Cameron pledges to put right care system that “shames our country”

The Prime Minister also told the Conservative party conference that failing social services should be taken over

David Cameron has said that the care system “shames our country”, and pledged to “put it right”.

In a major speech at the Conservative Party conference today, the Prime Minister singled out children in care as a group needing more support, and said the government would aim to change outcomes for them in the next five years.

“Children in care today are almost guaranteed to live in poverty. 84% leave school without five good GCSEs, 70% of prostitutes were once in care, and tragically care leavers are four times more likely to commit suicide than anyone else,” Cameron said.

He added: “These children are in our care. We, the state, are their parents and what are we setting them up for? The dole? The streets? An early grave?

“I tell you this shames our country, and we will put it right.”

In his closing remarks, Cameron said that over the next five years the party would show that deep problems were “not inevitable”, and that a “childhood in care doesn’t mean a life of struggle”.

Taking over local authorities

Cameron also used his speech to reiterate commitments to take over failing social services. He compared local authorities to schools, and said: “Just as we said to failing schools, do a better job with our children or we’ll send new leaders in, so we’ll say to poorly performing social services: improve or be taken over.”

Getting “our best and our brightest” graduates into the frontline of social work, and improving the adoption rate, were also areas mentioned by the Prime Minister.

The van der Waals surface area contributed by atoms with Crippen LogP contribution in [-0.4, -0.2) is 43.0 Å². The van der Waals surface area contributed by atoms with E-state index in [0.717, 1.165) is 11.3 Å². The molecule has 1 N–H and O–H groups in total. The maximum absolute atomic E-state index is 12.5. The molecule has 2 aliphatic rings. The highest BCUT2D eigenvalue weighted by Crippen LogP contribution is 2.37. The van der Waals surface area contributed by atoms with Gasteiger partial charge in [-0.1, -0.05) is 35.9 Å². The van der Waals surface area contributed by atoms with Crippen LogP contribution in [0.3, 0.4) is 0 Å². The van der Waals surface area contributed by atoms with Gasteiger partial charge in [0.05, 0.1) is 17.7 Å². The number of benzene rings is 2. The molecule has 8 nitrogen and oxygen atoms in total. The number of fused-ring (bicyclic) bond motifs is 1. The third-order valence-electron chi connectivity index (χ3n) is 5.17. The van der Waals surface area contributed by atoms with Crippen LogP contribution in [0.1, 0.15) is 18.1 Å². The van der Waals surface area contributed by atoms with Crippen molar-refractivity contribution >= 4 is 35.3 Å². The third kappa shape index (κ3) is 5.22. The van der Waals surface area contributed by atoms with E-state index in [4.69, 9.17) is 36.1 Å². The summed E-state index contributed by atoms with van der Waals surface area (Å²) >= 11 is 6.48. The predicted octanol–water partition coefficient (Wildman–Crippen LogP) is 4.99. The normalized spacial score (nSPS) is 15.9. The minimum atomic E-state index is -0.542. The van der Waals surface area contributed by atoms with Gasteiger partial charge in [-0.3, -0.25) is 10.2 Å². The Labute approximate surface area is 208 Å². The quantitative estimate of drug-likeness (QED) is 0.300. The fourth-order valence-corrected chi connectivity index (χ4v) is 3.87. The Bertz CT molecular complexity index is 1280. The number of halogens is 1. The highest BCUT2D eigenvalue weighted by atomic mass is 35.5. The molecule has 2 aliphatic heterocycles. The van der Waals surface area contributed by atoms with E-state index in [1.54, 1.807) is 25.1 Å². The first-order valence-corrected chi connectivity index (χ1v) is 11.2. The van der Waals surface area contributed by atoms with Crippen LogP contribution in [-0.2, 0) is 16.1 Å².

“Let us say today in this hall to all those children desperate for a family, and all those families yearning for a child, we, the Conservatives, we are the ones who will bring you together,” he said.

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21 Responses to Cameron pledges to put right care system that “shames our country”

  1. Pearlene Webb October 7, 2015 at 6:45 pm #

    The brightest and best graduates does not make a good social worker if they don’t have empathy, compassion and good common sense. The problem with social care is they need to get rid of the business model and do more to encourage mature people with life experience to join the profession. I have been practicing for 25 years and have seen how the profession has changed for the worse and I am sick of hearing men in suits tell us how the job should be done when the problem is to do with their decision makings.

    • Barbara October 8, 2015 at 4:27 pm #